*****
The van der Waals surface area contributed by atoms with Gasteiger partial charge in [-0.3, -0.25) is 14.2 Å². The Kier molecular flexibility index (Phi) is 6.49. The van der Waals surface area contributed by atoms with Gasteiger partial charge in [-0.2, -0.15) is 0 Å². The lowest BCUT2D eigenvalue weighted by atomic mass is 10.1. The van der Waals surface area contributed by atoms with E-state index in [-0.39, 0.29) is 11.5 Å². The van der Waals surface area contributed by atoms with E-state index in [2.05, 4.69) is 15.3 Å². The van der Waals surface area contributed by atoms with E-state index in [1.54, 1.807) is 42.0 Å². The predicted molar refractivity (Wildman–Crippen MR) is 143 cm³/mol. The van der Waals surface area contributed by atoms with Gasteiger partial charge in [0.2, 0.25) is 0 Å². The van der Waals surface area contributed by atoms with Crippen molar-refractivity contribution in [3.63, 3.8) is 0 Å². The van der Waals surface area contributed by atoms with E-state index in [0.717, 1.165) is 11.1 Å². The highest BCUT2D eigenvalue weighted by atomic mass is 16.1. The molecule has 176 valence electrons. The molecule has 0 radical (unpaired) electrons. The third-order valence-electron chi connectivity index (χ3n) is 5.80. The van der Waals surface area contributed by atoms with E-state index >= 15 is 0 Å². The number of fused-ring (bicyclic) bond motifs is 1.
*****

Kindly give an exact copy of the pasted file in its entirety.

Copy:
The van der Waals surface area contributed by atoms with Gasteiger partial charge in [-0.3, -0.25) is 14.2 Å². The Kier molecular flexibility index (Phi) is 6.49. The van der Waals surface area contributed by atoms with Gasteiger partial charge in [-0.2, -0.15) is 0 Å². The lowest BCUT2D eigenvalue weighted by atomic mass is 10.1. The van der Waals surface area contributed by atoms with E-state index in [-0.39, 0.29) is 11.5 Å². The van der Waals surface area contributed by atoms with E-state index in [2.05, 4.69) is 15.3 Å². The van der Waals surface area contributed by atoms with E-state index in [1.54, 1.807) is 42.0 Å². The predicted molar refractivity (Wildman–Crippen MR) is 143 cm³/mol. The van der Waals surface area contributed by atoms with Gasteiger partial charge in [0.2, 0.25) is 0 Å². The van der Waals surface area contributed by atoms with Crippen molar-refractivity contribution in [3.63, 3.8) is 0 Å². The van der Waals surface area contributed by atoms with E-state index in [0.717, 1.165) is 11.1 Å². The highest BCUT2D eigenvalue weighted by atomic mass is 16.1. The molecule has 176 valence electrons. The molecule has 0 radical (unpaired) electrons. The third-order valence-electron chi connectivity index (χ3n) is 5.80. The van der Waals surface area contributed by atoms with E-state index >= 15 is 0 Å². The number of fused-ring (bicyclic) bond motifs is 1.